Huge fire completely destroys Ossett warehouse facility
08 February 2022
RECENTLY, FIREFIGHTERS were called to what was reported as “a huge fire” at a warehouse near Wakefield in Yorkshire. The devastating blaze tore through a car workshop and a concrete factory on an industrial estate located close to residential housing.
The fire started on Wednesday 19 January at around 8.00 pm and required 80 firefighters, 14 appliances and specialist equipment including aerial ladder platforms and high-volume pumps from West Yorkshire Fire and Rescue Service to tackle it. Local residents reported hearing loud explosions and the fire sent plumes of toxic black smoke across this congested area.
While workers escaped unharmed, considerable resources were used by the Fire and Rescue Service to control the fire. The impact on the local community and environment was significant, though, with local road closures, power cuts, residents forced to keep their windows and doors closed due to harmful smoke and a number of measures employed in order to minimise the impact of pollution to the local environment.
The disposal of the destroyed 1600 m2 building and shoring up of neighbouring properties will cause an adverse environmental impact, while the materials and resources required to repair and rebuild it will incur significant financial costs.
Effects of the blaze
History shows that fire can exert a significant impact on businesses and, in this case, two separate businesses will need to recover from the effects of the blaze. In the worse case scenario, the effect of such a fire is the closure of the business involved.
It’s interesting to note that this fire took place in a modestly-sized building. The Fire and Rescue Service worked tirelessly to protect surrounding properties, yet the intervention of 80 brave firefighters could not stop the fire in a building of this size from spreading. Industrial fires impact far larger premises with similar results and with potentially larger impacts.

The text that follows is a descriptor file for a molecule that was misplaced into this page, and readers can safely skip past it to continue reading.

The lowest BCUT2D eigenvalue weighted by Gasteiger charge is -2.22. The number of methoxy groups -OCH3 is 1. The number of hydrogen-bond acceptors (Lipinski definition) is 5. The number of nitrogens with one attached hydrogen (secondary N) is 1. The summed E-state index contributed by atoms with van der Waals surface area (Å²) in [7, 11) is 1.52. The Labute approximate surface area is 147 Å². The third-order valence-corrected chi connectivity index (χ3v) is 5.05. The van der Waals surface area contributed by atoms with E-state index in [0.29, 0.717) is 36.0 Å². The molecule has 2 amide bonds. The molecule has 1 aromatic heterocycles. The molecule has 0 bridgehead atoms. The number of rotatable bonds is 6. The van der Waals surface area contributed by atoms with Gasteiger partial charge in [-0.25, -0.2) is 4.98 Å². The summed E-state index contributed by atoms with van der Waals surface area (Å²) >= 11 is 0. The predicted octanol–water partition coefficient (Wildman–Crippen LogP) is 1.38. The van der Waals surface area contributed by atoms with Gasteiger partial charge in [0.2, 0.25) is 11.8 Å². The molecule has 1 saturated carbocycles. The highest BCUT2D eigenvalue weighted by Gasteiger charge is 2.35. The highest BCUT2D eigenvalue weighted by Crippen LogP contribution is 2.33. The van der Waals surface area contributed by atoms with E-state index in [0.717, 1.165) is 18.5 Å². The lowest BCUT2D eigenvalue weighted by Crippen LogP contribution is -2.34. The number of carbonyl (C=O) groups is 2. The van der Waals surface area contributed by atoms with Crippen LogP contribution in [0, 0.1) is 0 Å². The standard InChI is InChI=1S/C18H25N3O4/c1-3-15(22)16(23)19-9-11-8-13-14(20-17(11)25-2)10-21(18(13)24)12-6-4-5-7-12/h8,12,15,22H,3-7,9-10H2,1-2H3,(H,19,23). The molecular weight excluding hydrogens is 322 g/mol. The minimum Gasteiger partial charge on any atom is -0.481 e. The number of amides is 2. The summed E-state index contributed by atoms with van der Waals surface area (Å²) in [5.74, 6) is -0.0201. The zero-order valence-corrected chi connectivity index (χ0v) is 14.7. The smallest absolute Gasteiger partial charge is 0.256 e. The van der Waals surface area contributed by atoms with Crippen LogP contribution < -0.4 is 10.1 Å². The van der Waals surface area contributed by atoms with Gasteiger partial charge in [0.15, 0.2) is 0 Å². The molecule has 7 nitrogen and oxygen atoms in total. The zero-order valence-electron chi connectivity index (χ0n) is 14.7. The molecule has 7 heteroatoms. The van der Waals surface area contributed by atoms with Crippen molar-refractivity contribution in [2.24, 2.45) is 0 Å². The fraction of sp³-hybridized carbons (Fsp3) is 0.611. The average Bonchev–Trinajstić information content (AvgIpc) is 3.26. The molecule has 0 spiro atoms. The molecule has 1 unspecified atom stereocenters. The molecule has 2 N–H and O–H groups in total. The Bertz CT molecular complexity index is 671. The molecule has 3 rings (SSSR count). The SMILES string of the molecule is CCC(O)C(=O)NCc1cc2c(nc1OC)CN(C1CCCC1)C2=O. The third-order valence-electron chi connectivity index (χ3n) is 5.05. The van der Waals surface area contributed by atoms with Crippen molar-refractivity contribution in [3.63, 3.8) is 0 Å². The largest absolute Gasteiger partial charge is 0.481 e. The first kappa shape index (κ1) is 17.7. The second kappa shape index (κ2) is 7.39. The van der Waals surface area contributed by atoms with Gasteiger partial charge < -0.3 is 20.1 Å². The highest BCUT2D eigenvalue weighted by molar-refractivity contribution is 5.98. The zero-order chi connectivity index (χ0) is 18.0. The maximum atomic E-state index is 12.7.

Preventing large and costly fires is possible through a combination of strategies. One of the most effective methods is the use of sprinkler systems which contain and control fires before the Fire and Rescue Service arrives. They minimise the wider impact of unmanageable fires, reducing costs to business and the economy as a whole.
Importantly, by limiting any fire damage, they also allow businesses to resume operations quickly, and often within hours of the incident occurring.
Fire safety professionals
The Business Sprinkler Alliance (BSA) was established in 2010 and is an alliance of fire safety professionals working to protect UK plc against fire. The BSA aims to highlight the true cost of fire and increase the number of business premises that have automatic fire sprinklers fitted.
The BSA is driving a culture change such that sprinklers are understood and accepted as the norm for UK business buildings.
Founding members of the BSA are the National Fire Chiefs’ Council, the European and National Fire Sprinkler Networks, the British Automatic Fire Sprinkler Association, commercial insurer FM Global and also the Fire Protection Association.
*For more information about the BSA visit www.business-sprinkler-alliance.org